Saturday, May 24, 2008
Why Labour Are Stuck with Gordon
Normally, I agree with Matthew Parris's view of the world, but his article in this morning's Times is, I believe, off beam. He argues that Labour's only hope of winning the next election is for Gordon Brown to either step aside voluntarily or be ditched. If he voluntarily stepped aside in the next few weeks and a new leader had time to establish themselves, you can make a coherent argument for them being able to turn around Labour fortunes, except for one thing. It is inconceivable that the British public, let alone the press, would accept a second unelected Prime Minister within a year.
There is also no clear frontrunner to take over. The only two people I can see actually having a chance of success would either not run or not win - and I'm talking about Alan Johnson and Hilary Benn.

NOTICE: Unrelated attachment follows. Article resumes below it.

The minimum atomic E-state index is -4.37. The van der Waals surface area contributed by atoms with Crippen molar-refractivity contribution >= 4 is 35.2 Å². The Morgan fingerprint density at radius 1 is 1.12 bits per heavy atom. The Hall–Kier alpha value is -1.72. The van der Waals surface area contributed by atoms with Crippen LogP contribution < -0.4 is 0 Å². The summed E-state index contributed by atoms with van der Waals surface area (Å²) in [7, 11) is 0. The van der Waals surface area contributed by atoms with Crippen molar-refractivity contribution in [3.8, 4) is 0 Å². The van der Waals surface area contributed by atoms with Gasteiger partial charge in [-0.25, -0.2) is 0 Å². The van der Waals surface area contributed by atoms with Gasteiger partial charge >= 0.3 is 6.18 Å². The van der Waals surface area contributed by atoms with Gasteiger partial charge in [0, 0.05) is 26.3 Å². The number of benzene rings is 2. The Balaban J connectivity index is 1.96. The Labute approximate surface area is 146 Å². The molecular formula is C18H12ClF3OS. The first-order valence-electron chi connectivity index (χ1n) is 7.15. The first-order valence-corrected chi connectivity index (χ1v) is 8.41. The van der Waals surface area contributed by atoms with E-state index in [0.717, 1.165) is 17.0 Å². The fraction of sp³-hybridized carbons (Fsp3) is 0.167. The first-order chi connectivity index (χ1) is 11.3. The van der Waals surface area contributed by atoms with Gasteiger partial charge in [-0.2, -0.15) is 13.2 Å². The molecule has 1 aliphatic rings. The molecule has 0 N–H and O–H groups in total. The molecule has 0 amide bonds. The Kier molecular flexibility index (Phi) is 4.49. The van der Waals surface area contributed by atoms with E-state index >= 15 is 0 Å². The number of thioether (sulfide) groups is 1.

In the second scenario, where Gordon Brown is ditched, the mess which would be created along the way would render the party unelectable afterwards - no matter who emerged. And with the same electoral college system which allowed Harriet Harman to win the Deputy Leadership, you have to wonder just who might emerge from that process.
Labour's best chance is to stick with Brown in the hope that he will be able to pull a rabbit out of the bag. But with his luck, any such rabbit would probably be struck down with myxomatosis.
Graphic by Theo Spark.